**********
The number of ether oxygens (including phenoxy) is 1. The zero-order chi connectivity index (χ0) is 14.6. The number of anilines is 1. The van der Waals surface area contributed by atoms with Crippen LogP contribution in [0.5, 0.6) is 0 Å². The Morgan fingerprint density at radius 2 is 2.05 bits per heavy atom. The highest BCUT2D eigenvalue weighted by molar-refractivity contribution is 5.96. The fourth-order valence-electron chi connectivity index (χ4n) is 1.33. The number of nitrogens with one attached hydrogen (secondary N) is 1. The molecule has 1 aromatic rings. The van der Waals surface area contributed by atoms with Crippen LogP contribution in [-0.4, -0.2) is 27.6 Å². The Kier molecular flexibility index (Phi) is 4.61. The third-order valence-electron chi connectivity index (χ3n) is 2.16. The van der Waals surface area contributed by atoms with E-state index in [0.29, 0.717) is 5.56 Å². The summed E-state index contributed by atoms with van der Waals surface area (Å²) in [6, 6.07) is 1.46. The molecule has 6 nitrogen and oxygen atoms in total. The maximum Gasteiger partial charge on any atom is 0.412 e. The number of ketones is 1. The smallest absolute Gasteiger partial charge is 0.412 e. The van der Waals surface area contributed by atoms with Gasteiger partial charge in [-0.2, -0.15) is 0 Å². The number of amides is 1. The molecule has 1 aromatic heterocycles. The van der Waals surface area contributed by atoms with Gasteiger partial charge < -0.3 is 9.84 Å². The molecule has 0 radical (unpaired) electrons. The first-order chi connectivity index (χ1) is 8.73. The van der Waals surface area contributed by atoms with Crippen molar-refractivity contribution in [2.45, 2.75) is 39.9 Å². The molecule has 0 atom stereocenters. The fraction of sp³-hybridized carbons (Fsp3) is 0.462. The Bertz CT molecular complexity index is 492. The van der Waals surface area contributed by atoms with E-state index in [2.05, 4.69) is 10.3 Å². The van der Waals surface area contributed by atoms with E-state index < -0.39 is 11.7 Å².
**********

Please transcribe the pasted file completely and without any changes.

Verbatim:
The number of ether oxygens (including phenoxy) is 1. The zero-order chi connectivity index (χ0) is 14.6. The number of anilines is 1. The van der Waals surface area contributed by atoms with Crippen LogP contribution in [0.5, 0.6) is 0 Å². The Morgan fingerprint density at radius 2 is 2.05 bits per heavy atom. The highest BCUT2D eigenvalue weighted by molar-refractivity contribution is 5.96. The fourth-order valence-electron chi connectivity index (χ4n) is 1.33. The number of nitrogens with one attached hydrogen (secondary N) is 1. The molecule has 1 aromatic rings. The van der Waals surface area contributed by atoms with Crippen LogP contribution in [-0.4, -0.2) is 27.6 Å². The Kier molecular flexibility index (Phi) is 4.61. The third-order valence-electron chi connectivity index (χ3n) is 2.16. The van der Waals surface area contributed by atoms with E-state index in [0.29, 0.717) is 5.56 Å². The summed E-state index contributed by atoms with van der Waals surface area (Å²) in [6, 6.07) is 1.46. The molecule has 6 nitrogen and oxygen atoms in total. The maximum Gasteiger partial charge on any atom is 0.412 e. The number of ketones is 1. The smallest absolute Gasteiger partial charge is 0.412 e. The van der Waals surface area contributed by atoms with Gasteiger partial charge in [-0.2, -0.15) is 0 Å². The number of amides is 1. The molecule has 1 aromatic heterocycles. The van der Waals surface area contributed by atoms with Gasteiger partial charge < -0.3 is 9.84 Å². The molecule has 0 radical (unpaired) electrons. The first-order chi connectivity index (χ1) is 8.73. The van der Waals surface area contributed by atoms with Crippen molar-refractivity contribution in [2.45, 2.75) is 39.9 Å². The molecule has 0 atom stereocenters. The fraction of sp³-hybridized carbons (Fsp3) is 0.462. The Bertz CT molecular complexity index is 492. The van der Waals surface area contributed by atoms with E-state index in [2.05, 4.69) is 10.3 Å². The van der Waals surface area contributed by atoms with E-state index < -0.39 is 11.7 Å².